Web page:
• Ensure that there are no wounds or ulcers on the legs before exercising and wearing shoes.

  • Keep drinking water before, during, and after sports.

  • Taking personal identification when going to exercise in anticipation of fainting or in case there is a need to go to receive medical help.

  • Check your blood sugar level before and after exercising. It is also recommended to consult a doctor for the appropriate blood sugar level before exercising.

  • Stop exercising and check your blood sugar level if you feel tremors, restlessness, excessive sweating or any unusual change in your heart rhythm (heart rate).

  • Do muscle warm-up exercises for 5-10 minutes before practicing any kind of sports, so that the body is ready for sports and not be surprised by difficult and intense exercises.

  • Exercising for 30 minutes a day, and it does not have to be continuous, but it can be divided during the day.

  • Aerobic exercise for diabetics; Because it improves the health of the body.

  • Practicing types of sports that include more than one participant, in this way it is possible to develop social relationships and meet new people.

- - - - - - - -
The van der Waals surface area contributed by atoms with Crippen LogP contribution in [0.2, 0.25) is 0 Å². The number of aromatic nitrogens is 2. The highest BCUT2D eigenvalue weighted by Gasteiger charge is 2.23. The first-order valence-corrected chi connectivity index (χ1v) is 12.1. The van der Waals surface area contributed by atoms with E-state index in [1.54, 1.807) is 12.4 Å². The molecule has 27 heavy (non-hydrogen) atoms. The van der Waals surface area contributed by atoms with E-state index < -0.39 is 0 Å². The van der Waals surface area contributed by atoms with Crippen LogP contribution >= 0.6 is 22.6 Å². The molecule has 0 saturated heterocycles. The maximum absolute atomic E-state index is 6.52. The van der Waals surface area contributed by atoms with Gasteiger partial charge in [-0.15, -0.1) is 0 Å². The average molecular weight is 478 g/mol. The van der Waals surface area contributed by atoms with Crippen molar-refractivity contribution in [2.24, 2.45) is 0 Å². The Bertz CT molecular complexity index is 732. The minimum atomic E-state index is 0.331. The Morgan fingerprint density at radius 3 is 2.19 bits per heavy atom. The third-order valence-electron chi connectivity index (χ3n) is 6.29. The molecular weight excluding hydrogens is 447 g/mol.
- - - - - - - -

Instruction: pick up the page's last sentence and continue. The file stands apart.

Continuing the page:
• Swimming helps to feel relaxed, and is recommended for those who suffer from arthritis; Because it does not put pressure on the joints and enables relaxation and comfort in the water.

Use the stairs instead of the elevator.

The patient should start exercising slowly and gradually increase the number of times, and should strive to exercise for at least half an hour, 5 days a week, or as recommended by the health care provider. The patient can divide half an hour into three sessions of 10 minutes each.

Symptoms of gestational diabetes.. should be addressed immediately